Week 4 Reading of Rafael Lozeno Hemmer’s “Illuminating Embodiment”

“Under scan” is an interactive piece which uses a tracking system to produce an audio/visual on a person’s shadow, as lone strangers walk in an open, lighted space.

By doing so, it projects a clip of a stranger, who is making some type of movements with his body and face – as if to entertain the the person who sees it. I particularly liked the way projection screen is customized to the stranger’s whereabouts, with the help of tracking system that predicts where the person will move next. It makes it highly interactive and gives an extra personal touch to it. I think the use of lights to create formation of shadows on sidewalk is a smart move Lozano has made, in order to detect movement of person and produce that interaction.

The use of the small projections, unlike that of the fully large scaled ones that draws a lot of blinding LED lights, this interaction seems to give off a different type of response. It seems more mellow, personal, more deliberate way of drawing someone’s attention without being intrusive. It seems like the content of the interaction is meant to invoke a certain type of humor in the stranger, with due respect to his/ her personal space – as seen in the way the clip fades off after stranger walks away. In the bigger picture, Lozano’s interaction “Under scan” is meant to be highly interactive, with proper accustomization to a person’s whereabouts – with due respect to his/her level of interest in it.

As mentioned previously, the use of small projection instead of large scaled ones could be possible form of work. But I guess in relation to what was mentioned in the article, it is practical as well to project interactions in small sizes to reduce costs especially if it is a artist working on this project, and not a big corporation with a lot of budget.

virtuality as a digitally facilitated, purely cerebral state independant of the vicissitudes of the body.

And in his book “Mind Children” American roboticist Hans Moravec speculates that in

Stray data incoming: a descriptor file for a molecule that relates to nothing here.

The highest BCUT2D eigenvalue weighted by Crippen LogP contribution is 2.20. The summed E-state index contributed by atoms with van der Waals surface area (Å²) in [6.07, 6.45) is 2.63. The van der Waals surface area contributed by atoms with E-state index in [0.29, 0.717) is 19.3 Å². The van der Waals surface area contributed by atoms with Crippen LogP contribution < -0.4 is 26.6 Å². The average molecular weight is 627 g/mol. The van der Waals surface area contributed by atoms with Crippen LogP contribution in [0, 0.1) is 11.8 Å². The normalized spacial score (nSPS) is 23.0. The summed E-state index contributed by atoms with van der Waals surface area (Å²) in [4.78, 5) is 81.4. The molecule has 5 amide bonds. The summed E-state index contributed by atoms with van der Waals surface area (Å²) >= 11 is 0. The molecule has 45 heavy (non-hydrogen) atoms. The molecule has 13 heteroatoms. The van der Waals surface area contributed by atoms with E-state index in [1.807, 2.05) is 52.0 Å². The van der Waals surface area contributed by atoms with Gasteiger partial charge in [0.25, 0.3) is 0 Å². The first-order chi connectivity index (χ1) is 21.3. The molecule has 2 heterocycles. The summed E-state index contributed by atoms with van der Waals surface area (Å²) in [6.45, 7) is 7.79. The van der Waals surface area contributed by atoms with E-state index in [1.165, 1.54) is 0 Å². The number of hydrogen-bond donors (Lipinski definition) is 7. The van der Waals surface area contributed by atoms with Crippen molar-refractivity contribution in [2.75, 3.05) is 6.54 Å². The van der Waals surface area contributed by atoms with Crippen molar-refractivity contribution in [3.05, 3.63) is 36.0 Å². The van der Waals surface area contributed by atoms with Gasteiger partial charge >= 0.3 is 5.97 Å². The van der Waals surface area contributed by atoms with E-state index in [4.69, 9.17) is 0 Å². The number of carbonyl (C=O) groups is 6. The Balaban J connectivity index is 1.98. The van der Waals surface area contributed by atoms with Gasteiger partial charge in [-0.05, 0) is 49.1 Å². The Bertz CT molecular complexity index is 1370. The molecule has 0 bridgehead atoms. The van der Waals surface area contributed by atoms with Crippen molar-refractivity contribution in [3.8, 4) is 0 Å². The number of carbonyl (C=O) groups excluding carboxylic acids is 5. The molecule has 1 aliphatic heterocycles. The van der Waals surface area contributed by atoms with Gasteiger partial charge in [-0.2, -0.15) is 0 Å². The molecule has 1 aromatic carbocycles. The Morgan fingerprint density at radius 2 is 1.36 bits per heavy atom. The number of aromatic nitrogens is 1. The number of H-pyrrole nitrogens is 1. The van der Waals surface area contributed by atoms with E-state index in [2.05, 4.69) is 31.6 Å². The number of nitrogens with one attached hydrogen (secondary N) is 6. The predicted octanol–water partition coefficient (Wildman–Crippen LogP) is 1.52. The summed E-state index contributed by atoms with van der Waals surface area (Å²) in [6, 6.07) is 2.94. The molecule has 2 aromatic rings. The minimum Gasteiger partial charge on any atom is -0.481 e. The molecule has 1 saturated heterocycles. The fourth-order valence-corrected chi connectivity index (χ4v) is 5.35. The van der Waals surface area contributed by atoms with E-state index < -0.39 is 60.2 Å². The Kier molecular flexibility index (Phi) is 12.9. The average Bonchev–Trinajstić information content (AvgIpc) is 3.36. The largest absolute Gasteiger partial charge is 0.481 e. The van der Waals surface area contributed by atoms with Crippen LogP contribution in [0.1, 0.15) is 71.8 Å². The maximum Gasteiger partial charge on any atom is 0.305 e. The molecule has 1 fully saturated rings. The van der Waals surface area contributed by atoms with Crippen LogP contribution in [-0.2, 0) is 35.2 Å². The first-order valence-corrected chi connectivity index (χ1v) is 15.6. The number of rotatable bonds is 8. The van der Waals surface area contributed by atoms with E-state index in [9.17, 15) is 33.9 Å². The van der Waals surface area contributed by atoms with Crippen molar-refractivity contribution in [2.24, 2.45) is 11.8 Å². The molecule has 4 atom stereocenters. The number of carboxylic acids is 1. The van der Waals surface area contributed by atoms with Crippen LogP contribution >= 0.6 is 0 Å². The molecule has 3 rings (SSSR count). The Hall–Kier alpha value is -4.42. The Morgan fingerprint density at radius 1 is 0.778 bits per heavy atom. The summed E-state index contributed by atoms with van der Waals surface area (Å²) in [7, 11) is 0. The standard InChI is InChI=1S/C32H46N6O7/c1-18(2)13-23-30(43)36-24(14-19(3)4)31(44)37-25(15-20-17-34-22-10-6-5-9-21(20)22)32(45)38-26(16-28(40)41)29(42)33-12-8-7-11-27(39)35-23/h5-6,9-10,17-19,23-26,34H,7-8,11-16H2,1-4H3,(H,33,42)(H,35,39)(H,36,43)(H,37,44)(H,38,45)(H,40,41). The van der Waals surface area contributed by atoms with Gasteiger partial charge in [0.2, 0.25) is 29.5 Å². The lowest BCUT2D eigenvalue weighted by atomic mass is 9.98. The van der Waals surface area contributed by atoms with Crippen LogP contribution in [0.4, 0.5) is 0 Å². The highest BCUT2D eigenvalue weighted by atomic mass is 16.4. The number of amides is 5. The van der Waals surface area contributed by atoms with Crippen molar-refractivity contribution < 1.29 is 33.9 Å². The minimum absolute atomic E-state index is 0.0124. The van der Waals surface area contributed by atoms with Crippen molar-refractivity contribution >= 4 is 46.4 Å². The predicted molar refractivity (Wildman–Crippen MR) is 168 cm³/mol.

the future people will no longer need bodies as human consciousness will be fully transferred to digital realms.

The quotes above seem to suggest how the use of the virtual reality, such as the internet plays around our perceptions, our psychology, our way of thinking and manipulation of the individual’s minds. It seems like a very futuristic way of describing virtuality, but I guess it really holds true. We do not use any part of our body when it comes to using virtual reality, or the Internet for examples, and it is highly “independant” because we are detached from our body parts. The digital spaces is simply functional because there is a collective number of brains working alone / together to produce whatever information that we may need/want/desire from the anything digitally produced.

In my opinion, the way it says “human consciousness will be fully transferred to digital realms” seems to point   towards our transition from the physical world to virtual reality. And even if it is becoming a worldwide phenomenon in mayn developed high speed Internet places like here (Singapore), it does mean that living in the physical space “in the moment” woud require someone who is conscious enough to go back to the non-virtual reality. And that, I would assume would need to be deliberate.

In conclusion, I hope that this theory holds true, because in some ways it does end off with the idea that we could still connect on a virtual level regardless of any preconceived notions, stereotypes about a person. Instead, internet communities thrive on a similar human-like approach where we thrive to reach towards a common goal through a different , alternative reality.

Author: Najiha

Always looking for something more.

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